Once upon a time, not so long ago in a land called Wall Street, a tribe known as the Investment Bankers devised the ultimate hoodwink in an attempt to justify increasingly risky and expensive deals. They called their creation – EBITDA
“I think that, every time you see the word EBITDA, you should substitute the word ‘bullshit’ earnings.”
“References to EBITDA make us shudder — does management think the tooth fairy pays for capital expenditures?”
– Warren Buffett
Earnings Before I tricked the Dumb Auditor Earnings Before Interest, Depreciation & Amortization is an oft touted metric of a company’s performance, and is typically used in the acquisition multiplier
EV / EBITDA where Enterprise value = Market Value of Debt + Market Value of Equity + Minority Interest - Cash & Cash Equivalents
Private Equity firms love EBITDA because they have an incentive to make a company look as good as possible. EBITDA is a nice pretty multiplier because it conveniently sweeps under the rug some very real costs – interest costs (debt is rented capital after all), tax costs (somebody has to pay the tax man) and maintenance capital expenditure (the cost incurred by companies to maintain their “steady state” current position by replacing existing assets). Using EBITDA as a proxy for cash flows can thus make interest coverage look better and make the firm look less leveraged.
To that end, implying that depreciation is a non-cash charge therefore it should not be considered is also flawed. It is a capital expenditure that represents a cash expense up front, only it is recorded in a delayed manner and the benefits show up at a later date.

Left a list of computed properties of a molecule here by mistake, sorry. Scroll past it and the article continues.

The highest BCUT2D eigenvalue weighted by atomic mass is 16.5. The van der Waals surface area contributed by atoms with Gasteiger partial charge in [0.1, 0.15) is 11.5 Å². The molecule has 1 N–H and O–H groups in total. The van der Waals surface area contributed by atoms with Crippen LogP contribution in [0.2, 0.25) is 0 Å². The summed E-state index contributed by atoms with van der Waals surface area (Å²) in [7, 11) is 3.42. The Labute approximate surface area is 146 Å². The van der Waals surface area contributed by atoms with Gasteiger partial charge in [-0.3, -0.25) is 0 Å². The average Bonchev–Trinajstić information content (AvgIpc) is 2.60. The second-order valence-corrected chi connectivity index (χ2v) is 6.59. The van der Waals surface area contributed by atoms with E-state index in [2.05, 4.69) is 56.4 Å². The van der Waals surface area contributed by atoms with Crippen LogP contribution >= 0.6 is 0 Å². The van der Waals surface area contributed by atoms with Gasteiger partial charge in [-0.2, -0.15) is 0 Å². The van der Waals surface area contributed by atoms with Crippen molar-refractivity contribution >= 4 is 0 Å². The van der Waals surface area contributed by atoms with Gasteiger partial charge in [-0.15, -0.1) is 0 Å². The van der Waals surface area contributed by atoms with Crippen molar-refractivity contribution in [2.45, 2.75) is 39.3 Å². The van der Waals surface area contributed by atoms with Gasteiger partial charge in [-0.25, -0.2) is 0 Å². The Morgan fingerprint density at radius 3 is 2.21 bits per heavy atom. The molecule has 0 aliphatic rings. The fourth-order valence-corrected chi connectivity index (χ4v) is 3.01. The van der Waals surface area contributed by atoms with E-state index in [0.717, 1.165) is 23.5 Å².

(A) Capital Intensive businesses are given a free pass where their capex is wished away with a swipe of an excel wand. Not only do businesses often need to reinvest to maintain their current plants and machinery, depreciation may understate this aspect as they need to do so in current currency terms, which inflation has increased since the original capex was made
(B) Changes in Working Capital are unaccounted for. Not only do additional investments in working capital consume cash, changes in the cash conversion cycle – increases in account receivable period and / or decrease in accounts payable period can cause a company to report a profit but be consuming cash instead.
Exhibit – Telecom company (notoriously capex intensive sector)
It should be fairly obvious here that if you were to merely look in EBITDA terms, the company APPEARS cheap and the EBITDA margins look fantastic. However, when you peer down at the ROE, interest, depreciation and tax costs, a completely different tale is told.
The next time anyone (management, analysts etc) tries to highlight the EBITDA of a company, the appropriate response is immediate skepticism and a prompt look under the hood.